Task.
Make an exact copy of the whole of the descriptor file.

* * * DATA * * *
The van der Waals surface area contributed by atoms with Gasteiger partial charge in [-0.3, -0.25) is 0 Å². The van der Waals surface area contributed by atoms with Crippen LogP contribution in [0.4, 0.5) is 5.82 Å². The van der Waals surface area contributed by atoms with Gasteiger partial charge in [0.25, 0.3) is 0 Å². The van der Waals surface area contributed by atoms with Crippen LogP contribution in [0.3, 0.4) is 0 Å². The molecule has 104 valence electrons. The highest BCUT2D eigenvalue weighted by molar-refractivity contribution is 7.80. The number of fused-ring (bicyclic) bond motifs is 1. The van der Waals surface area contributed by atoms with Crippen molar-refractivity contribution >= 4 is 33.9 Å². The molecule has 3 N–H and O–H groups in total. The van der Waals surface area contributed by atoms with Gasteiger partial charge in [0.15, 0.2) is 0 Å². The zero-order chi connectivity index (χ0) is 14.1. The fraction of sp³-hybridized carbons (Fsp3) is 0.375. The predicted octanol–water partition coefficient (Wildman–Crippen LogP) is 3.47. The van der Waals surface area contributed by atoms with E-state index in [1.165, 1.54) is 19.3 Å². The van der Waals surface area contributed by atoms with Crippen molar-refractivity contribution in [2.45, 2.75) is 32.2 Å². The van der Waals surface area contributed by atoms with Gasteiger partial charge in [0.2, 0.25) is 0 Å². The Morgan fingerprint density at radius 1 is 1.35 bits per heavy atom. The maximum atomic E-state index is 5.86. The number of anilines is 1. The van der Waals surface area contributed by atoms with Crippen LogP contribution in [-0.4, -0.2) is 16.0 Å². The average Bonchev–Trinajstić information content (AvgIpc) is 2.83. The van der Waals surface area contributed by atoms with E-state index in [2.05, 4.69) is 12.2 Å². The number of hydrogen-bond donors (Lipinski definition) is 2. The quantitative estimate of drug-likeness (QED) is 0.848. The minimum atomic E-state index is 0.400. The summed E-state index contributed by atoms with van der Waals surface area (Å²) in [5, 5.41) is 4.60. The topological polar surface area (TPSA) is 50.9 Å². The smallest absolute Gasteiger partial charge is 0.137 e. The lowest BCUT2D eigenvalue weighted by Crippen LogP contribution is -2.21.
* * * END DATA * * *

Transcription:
The van der Waals surface area contributed by atoms with Gasteiger partial charge in [-0.3, -0.25) is 0 Å². The van der Waals surface area contributed by atoms with Crippen LogP contribution in [0.4, 0.5) is 5.82 Å². The van der Waals surface area contributed by atoms with Gasteiger partial charge in [0.25, 0.3) is 0 Å². The van der Waals surface area contributed by atoms with Crippen LogP contribution in [0.3, 0.4) is 0 Å². The molecule has 104 valence electrons. The highest BCUT2D eigenvalue weighted by molar-refractivity contribution is 7.80. The number of fused-ring (bicyclic) bond motifs is 1. The van der Waals surface area contributed by atoms with Crippen molar-refractivity contribution >= 4 is 33.9 Å². The molecule has 3 N–H and O–H groups in total. The van der Waals surface area contributed by atoms with Gasteiger partial charge in [0.15, 0.2) is 0 Å². The zero-order chi connectivity index (χ0) is 14.1. The fraction of sp³-hybridized carbons (Fsp3) is 0.375. The predicted octanol–water partition coefficient (Wildman–Crippen LogP) is 3.47. The van der Waals surface area contributed by atoms with E-state index in [1.165, 1.54) is 19.3 Å². The van der Waals surface area contributed by atoms with Crippen molar-refractivity contribution in [2.45, 2.75) is 32.2 Å². The van der Waals surface area contributed by atoms with Gasteiger partial charge in [0.2, 0.25) is 0 Å². The Morgan fingerprint density at radius 1 is 1.35 bits per heavy atom. The maximum atomic E-state index is 5.86. The number of anilines is 1. The van der Waals surface area contributed by atoms with Crippen LogP contribution in [-0.4, -0.2) is 16.0 Å². The average Bonchev–Trinajstić information content (AvgIpc) is 2.83. The van der Waals surface area contributed by atoms with E-state index in [2.05, 4.69) is 12.2 Å². The number of hydrogen-bond donors (Lipinski definition) is 2. The quantitative estimate of drug-likeness (QED) is 0.848. The minimum atomic E-state index is 0.400. The summed E-state index contributed by atoms with van der Waals surface area (Å²) in [5, 5.41) is 4.60. The topological polar surface area (TPSA) is 50.9 Å². The smallest absolute Gasteiger partial charge is 0.137 e. The lowest BCUT2D eigenvalue weighted by Crippen LogP contribution is -2.21.